Don Drummond, Former Chief Economist TD Bank

What is CFUW Guelph doing to address Poverty?

We advocate Policy Change in the form of a Basic Income Guarantee (BIG). What is a BIG? A basic income guarantee ensures everyone an income sufficient to meet basic needs and live with dignity, regardless of employment status.

“The real problem in our approach to poverty reduction is that it depends on the state and its employees assessing whether poorer fellow citizens are deserving of support. This is both deeply inefficient, fraught with bureaucratic excess and causes the wrong incentives to prevail.”
Former Conservative Senator Hugh Segal

Why a Basic Income Guarantee? Because it WORKS.

  • Canada already has cash transfer programs simulating basic income, such as the Canada Child Tax Benefit, Old Age Security and Guaranteed Income Supplement.
  • These programs have significantly reduced Canada’s rates of child and seniors’ poverty.

Those left out are working-age adults. Millions of them suffer in poverty, including many working one or more jobs. Millions more are in precarious work—employment at risk from outsourcing and “robosourcing”, annual incomes in stagnation, and just a paycheque or two away from serious hardship.

Why a Basic Income?

Poverty is expensive. Canada has a complex and uncoordinated set of programs & fiscal measures with different & contradictory purposes and eligibility. There are inherent inefficiencies in redirecting the funds of ineffective and stigmatizing programs that often work at odds with each other. It is estimated that the costs of health care, criminal justice and lost productivity that are attributable to poverty are between $72 and $86 billion per year. Poverty’s demand on health care alone is approaching $40 billion per year.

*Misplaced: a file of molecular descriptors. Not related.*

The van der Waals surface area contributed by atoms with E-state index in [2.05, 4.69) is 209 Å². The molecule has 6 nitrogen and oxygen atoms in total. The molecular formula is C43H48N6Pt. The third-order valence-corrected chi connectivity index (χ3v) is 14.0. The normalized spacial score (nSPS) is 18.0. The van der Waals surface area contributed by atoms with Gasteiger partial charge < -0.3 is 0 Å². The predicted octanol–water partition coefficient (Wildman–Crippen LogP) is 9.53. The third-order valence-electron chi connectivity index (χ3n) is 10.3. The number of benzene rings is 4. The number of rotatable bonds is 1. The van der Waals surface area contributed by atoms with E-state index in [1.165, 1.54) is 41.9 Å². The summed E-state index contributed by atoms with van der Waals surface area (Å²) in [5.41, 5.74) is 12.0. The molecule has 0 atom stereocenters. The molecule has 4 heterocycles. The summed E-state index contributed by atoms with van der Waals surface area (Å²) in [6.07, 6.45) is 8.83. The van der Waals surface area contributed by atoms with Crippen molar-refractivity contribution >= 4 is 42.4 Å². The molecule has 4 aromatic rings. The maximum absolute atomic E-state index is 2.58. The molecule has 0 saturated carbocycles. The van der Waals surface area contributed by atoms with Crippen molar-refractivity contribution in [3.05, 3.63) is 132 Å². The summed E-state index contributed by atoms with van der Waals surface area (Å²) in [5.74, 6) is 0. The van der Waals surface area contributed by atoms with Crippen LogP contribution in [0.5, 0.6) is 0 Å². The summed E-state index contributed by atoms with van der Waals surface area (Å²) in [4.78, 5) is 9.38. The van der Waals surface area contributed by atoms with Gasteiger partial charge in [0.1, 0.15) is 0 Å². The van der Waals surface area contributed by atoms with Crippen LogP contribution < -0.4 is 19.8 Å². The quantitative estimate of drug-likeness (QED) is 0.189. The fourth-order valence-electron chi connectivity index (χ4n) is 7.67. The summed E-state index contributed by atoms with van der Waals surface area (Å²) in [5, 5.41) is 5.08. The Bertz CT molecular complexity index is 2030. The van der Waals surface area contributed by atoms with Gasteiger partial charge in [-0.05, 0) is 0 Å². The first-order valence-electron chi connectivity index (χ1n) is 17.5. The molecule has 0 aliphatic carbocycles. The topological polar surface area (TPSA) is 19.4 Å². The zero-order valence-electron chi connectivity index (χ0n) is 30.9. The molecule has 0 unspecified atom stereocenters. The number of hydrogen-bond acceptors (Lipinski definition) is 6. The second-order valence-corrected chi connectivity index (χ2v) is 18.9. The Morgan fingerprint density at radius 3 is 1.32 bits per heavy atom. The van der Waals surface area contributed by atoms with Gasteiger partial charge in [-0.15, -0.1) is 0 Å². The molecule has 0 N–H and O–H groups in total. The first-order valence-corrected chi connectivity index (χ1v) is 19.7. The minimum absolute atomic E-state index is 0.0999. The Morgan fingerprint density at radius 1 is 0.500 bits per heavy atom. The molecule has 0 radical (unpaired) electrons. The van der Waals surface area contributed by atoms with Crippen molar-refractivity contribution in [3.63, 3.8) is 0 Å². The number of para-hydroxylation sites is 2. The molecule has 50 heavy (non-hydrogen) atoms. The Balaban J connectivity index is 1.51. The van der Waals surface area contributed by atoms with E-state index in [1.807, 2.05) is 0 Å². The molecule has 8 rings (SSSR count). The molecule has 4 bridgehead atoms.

Basic income & employment

It is a myth that a basic income will encourage people to stop working or bettering themselves. Research from Canada, the United States and overseas demonstrates that basic income has no meaningful effect on work incentive. Between 1974 and 1979, the governments of Manitoba and Canada jointly funded Mincome, an experimental basic income project in the community of Dauphin Manitoba. Although a final report was never released, in 2011, Evelyn Forget, a University of Manitoba economist, published her analysis. She reported that with the exception of mothers of newborns, who choose to stay home with them and teenagers, who remained in school, work efforts remained constant. In addition, there was a decline in overall hospitalization rates (for accidents, injuries, and mental health diagnoses) and high school graduation rates increased.

Basic income is only meant to supplement one’s income so that one’s basic needs are met. Removing worry about survival allows people to focus on self-improvement, creativity and volunteerism.

Who supports a Basic Income?

  • The mayors of Calgary, Edmonton and Charlottetown, the Premier of PEI,
  • Resolutions passed by the Liberal and Green parties of Canada.
  • Canadian Medical Association
  • Public health organizations
  • Senator Art Eggleton (Liberal) and former Senator Hugh Segal (PC)
  • Social justice organizations
  • A growing number of countries around the world